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proppastie

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distance between closest ribs or vertical stiffeners on the spar? !

Using Douglas Page 257 sample B5.1.2.7 I come up with spacing of 10" on stiffeners for .025 web. If I had ribs on that spacing you seem to say above that that counts as a stiffener.

With 6" spacing I might be able to get away with .016 web leastwise that calculation shows that.

any old stress engineers want to comment?
 

Matt G.

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Well, I'm not an 'old' stress engineer, but my gut feel is that you'll have a hard time showing your fastened joints good on a web that thin at the root. 10" rib spacing is going to result in a lot of parts and be very weight-inefficient. I haven't had a chance to look at the manual you are referencing, but I would caution you to fully understand the math and assumptions behind the checks you are doing. 'Cookbook' solutions can make this difficult, which is why myself and several others have been recommending Bruhn, which will allow you to more fully understand what you are doing.

If your goal is the lightest possible wing, you need to do a trade study to find the optimum combination of web thickness,skin thickness, and rib spacing, and this can be done with (you guessed it) Excel.
 

dcstrng

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With 6" spacing I might be able to get away with .016 web leastwise that calculation shows that.
I haven’t read through the book, and I’m certainly no engineer (I tend to look at proven designs and then figure that’ll work if they’ve worked for 20-30 years or so…).

For instance the elderly Zodiac CH601HD (not the XL with the supposed spar issues, this is the old-standby…); had 0.025 spar web (about 10.7 in deep) with 0.025 ribs on 23”+ centers, with wing skins of 0.016 in the outer panels – inboard section to take bending/landing loads was heavier duty, … but a spar 10” deep can carry quite a bit with 1.50 x 1.0 0.125 caps… center section had 0.040 web… and closer spacing especially in the wing-walk area, etc., et…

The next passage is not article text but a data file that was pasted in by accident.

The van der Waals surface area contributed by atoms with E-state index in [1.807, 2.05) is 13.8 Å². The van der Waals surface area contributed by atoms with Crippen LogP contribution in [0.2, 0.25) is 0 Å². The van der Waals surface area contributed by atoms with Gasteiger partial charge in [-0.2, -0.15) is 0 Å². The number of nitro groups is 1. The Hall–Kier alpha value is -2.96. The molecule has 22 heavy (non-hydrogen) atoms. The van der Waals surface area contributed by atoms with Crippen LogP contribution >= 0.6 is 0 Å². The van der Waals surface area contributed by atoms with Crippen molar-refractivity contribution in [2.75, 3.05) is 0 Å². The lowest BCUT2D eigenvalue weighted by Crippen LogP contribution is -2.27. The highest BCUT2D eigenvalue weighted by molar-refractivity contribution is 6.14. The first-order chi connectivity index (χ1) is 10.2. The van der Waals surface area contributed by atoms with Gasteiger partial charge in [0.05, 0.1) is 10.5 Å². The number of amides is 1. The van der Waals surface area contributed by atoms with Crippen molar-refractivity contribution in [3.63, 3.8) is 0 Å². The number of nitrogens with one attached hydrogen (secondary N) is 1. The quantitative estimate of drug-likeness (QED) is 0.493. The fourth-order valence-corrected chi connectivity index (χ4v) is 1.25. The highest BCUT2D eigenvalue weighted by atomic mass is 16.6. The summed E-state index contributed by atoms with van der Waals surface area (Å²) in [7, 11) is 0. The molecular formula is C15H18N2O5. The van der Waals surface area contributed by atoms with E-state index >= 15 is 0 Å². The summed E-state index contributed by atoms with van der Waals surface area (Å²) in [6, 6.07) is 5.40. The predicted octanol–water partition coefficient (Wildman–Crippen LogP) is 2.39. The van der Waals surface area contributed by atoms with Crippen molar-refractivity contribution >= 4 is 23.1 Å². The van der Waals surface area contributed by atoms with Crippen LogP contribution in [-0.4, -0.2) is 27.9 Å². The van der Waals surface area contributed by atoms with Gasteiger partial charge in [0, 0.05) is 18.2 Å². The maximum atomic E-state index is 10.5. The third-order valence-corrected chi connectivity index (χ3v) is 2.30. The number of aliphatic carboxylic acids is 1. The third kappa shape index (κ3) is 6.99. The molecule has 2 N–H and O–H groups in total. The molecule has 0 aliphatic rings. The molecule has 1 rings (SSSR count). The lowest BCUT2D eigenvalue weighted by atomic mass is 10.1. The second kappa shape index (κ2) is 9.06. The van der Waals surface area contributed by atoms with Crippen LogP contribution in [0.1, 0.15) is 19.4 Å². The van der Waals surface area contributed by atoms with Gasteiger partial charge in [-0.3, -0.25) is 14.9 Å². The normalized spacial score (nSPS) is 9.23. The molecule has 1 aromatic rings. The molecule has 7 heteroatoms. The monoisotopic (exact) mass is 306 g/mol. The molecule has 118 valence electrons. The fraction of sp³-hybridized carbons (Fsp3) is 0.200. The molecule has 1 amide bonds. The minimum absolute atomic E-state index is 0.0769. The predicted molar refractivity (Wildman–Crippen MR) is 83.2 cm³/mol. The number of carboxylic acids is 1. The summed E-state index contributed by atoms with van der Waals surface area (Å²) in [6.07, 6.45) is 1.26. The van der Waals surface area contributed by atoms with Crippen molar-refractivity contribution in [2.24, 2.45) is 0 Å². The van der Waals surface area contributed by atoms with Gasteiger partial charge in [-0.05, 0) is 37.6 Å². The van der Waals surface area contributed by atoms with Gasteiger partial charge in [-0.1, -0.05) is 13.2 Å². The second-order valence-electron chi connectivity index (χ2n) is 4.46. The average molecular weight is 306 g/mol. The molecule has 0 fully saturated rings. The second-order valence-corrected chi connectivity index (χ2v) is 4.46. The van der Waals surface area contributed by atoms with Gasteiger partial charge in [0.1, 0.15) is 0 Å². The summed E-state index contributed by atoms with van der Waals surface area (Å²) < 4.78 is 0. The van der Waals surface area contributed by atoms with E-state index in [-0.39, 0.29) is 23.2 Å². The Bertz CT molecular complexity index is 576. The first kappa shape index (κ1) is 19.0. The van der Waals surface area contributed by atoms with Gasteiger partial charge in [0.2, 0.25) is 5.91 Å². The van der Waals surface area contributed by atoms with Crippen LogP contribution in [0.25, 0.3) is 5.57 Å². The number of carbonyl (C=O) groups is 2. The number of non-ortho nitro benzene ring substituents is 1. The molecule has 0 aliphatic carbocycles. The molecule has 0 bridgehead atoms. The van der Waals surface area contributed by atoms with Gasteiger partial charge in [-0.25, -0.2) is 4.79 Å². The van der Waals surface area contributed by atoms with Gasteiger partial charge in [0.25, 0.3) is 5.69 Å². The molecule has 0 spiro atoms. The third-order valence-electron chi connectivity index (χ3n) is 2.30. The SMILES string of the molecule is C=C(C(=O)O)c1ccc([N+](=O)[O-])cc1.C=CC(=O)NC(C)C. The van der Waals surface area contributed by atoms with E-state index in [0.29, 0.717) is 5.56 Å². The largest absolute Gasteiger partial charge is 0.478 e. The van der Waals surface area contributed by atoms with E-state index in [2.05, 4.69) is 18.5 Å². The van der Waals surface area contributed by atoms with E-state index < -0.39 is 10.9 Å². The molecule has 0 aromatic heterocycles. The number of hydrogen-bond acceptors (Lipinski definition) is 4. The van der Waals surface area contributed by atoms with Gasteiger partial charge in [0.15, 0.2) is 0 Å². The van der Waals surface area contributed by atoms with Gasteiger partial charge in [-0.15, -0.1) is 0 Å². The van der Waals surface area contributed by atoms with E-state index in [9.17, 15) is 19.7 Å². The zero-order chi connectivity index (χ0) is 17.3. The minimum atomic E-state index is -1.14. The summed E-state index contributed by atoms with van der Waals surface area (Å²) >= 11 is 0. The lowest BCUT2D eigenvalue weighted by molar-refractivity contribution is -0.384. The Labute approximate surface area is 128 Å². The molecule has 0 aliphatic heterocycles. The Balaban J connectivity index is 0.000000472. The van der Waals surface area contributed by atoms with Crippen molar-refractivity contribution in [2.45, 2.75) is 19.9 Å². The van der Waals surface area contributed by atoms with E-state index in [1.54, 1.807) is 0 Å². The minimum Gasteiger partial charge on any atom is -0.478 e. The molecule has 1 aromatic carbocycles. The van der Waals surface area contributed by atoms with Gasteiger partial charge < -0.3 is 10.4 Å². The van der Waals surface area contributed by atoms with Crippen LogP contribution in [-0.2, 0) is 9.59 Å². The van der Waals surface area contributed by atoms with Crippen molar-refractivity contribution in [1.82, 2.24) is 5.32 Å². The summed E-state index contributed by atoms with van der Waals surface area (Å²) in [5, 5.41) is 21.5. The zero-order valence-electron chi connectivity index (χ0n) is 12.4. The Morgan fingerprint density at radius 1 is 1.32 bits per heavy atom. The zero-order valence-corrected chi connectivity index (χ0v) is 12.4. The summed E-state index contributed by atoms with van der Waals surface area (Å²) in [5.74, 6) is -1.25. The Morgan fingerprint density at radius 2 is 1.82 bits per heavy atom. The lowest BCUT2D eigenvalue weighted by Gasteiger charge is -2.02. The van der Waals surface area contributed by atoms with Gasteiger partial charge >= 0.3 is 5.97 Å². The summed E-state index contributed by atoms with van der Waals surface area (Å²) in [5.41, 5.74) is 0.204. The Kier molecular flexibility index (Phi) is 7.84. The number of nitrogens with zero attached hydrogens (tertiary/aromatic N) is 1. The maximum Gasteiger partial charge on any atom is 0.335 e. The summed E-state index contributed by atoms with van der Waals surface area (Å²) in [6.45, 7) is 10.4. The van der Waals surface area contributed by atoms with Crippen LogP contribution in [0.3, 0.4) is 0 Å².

All 6061T6...
 

proppastie

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Well, I'm not an 'old' stress engineer, but my gut feel is that you'll have a hard time showing your fastened joints good on a web that thin at the root. 10" rib spacing is going to result in a lot of parts and be very weight-inefficient. I haven't had a chance to look at the manual you are referencing, but I would caution you to fully understand the math and assumptions behind the checks you are doing. 'Cookbook' solutions can make this difficult, which is why myself and several others have been recommending Bruhn, which will allow you to more fully understand what you are doing.

If your goal is the lightest possible wing, you need to do a trade study to find the optimum combination of web thickness,skin thickness, and rib spacing, and this can be done with (you guessed it) Excel.
I certainly am warming to Excel, I also am looking at the Willford xls and am seeing the same formula as in the design guide. I think a full understanding to the theory can not hurt, but a good example of exactly what you need to calculate will get the job done lots faster and probably more accurately.

They used this to actually design there, when I took a stress course at McDonnell (not much stuck) they would hand out pages from MAC 339, and this is what MAC 339 turned into.

Willford has some rivet inputs, but I have not got to that part in Douglas yet. I was extremely happy to do the shear web calculation and then compare it with Willford.


I set up my spread sheet and solve the example then copy and change the inputs to use my numbers. The practical aspects or some confusion of terminology can be a problem and this site has been extremely helpful in that regard. Thank you for all your help.
 
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